A guillotine outside the state capitol in Arizona. A Democratic governor burned in effigy in Oregon. Lawmakers evacuated as pro-Trump crowds gathered at state capitols in Georgia and New Mexico. Cheers in Idaho as a crowd was told fellow citizens were “taking the capitol” and “taking out” Vice-president Mike Pence.

As a mob of thousands invaded the US capitol on 6 January, Trump supporters threatened lawmakers and fellow citizens in cities across the country. Compared with the violent mob in Washington, the pro-Trump crowds elsewhere in the country were much smaller, attracting dozens to hundreds of people. But they used the same extreme rhetoric, labeling both Democratic politicians and Republicans perceived as disloyal to Trump as “traitors”.

As the FBI warns of plans for new armed protests in Washington and all 50 state capitols in the days leading up to Biden’s inauguration, and fresh calls for extreme violence circulate on social media forums, the intensity of the nationwide pro-Trump demonstrations and attacks last week offer evidence of what might be coming next.

    Not everyday you see a guillotine at the Arizona State Capitol. pic.twitter.com/tYjGjou04Y
    — Jerod MacDonald-Evoy (@JerodMacEvoy) January 6, 2021

Some of the pro-Trump demonstrations on Wednesday did not turn violent. The dozens of Trump supporters who entered the Kansas state capitol remained peaceful, according to multiple news reports. In Carson City, Nevada, hundreds of Trump supporters drank beer and listened to rock music while denouncing the election results, the Reno Gazette Journal reported.

But in Los Angeles, white Trump supporters assaulted and ripped the wig off the head of a young black woman who happened to pass their 6 January protest, the Los Angeles Times reported. A white woman was captured on video holding the wig and shouting, “Fuck BLM!” and, “I did the first scalping of the new civil war.”

In Ohio and Oregon, fights broke out between counter-protesters and members of the Proud Boys, the neo-fascist group Trump directed in September to “stand back and stand by”. Proud Boys also reportedly demonstrated in Utah, California, Florida, and South Carolina.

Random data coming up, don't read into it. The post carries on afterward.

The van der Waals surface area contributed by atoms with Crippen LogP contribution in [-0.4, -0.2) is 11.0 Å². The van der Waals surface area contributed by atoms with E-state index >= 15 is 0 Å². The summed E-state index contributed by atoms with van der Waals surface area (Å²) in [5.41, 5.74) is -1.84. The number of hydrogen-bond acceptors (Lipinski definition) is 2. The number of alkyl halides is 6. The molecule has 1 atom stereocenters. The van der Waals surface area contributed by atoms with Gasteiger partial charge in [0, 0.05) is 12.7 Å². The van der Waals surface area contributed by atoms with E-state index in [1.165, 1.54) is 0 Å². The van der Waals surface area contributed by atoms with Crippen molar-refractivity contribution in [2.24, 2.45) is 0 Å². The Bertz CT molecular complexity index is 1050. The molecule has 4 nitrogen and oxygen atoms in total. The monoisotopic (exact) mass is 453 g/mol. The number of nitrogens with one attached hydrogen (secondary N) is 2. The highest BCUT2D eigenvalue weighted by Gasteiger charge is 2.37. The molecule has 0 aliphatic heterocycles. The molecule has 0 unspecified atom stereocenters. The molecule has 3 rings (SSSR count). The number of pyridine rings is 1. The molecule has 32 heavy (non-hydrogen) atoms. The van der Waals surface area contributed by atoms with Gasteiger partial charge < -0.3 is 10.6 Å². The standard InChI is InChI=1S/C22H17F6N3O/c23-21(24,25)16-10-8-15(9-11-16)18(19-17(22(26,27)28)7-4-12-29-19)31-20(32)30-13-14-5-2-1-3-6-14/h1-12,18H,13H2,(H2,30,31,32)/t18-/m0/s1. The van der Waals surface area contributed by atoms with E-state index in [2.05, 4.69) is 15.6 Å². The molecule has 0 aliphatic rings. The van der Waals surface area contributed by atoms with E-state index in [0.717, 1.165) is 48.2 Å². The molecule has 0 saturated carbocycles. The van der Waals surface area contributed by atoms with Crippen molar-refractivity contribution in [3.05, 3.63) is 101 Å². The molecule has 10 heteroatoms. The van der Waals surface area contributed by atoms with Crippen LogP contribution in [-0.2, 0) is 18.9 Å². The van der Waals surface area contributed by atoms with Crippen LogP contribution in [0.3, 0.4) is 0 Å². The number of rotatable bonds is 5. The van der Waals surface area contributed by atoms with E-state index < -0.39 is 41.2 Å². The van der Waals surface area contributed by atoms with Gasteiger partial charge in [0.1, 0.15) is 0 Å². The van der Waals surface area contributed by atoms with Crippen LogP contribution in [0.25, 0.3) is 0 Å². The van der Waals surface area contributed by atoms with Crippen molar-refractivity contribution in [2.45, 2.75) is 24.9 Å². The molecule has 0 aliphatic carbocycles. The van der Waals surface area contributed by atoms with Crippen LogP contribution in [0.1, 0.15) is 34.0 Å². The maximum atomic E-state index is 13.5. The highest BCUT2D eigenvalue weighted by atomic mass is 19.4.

And in Washington state, Trump supporters, some armed, pushed through the gate of the governor’s mansion and stormed onto the lawn of Democrat Jay Inslee’s house. In Georgia, where lawmakers were evacuated from the state capitol, members of the III% Security Force militia, a group known for its anti-Muslim activism, had gathered outside.

    An effigy of Gov. Kate Brown is tarred and feathered by pro-Trump Supporters and anti-lockdown protesters at the Oregon State Capitol. pic.twitter.com/XSmHI82cXD
    — Brian Hayes (@_Brian_ICT) January 6, 2021

Militia members, neo-Nazis, and other rightwing extremists have discussed multiple potential dates for armed protests in the coming days, researchers who monitor extremist groups say, with proposals ranging from rallies or attacks on state capitols to a “million militia march” in Washington.

The FBI’s intelligence bulletin has warned of potential armed protests from 16 January “at least” through inauguration day on 20 January, but researchers say that energy had not yet coalesced around a single event. Public social media forums where Trump supporters have gathered to discuss plans are full of dramatic, contradictory rumors, but experts say that more concrete plans are likely being made in private and in smaller forums that are more difficult to infiltrate.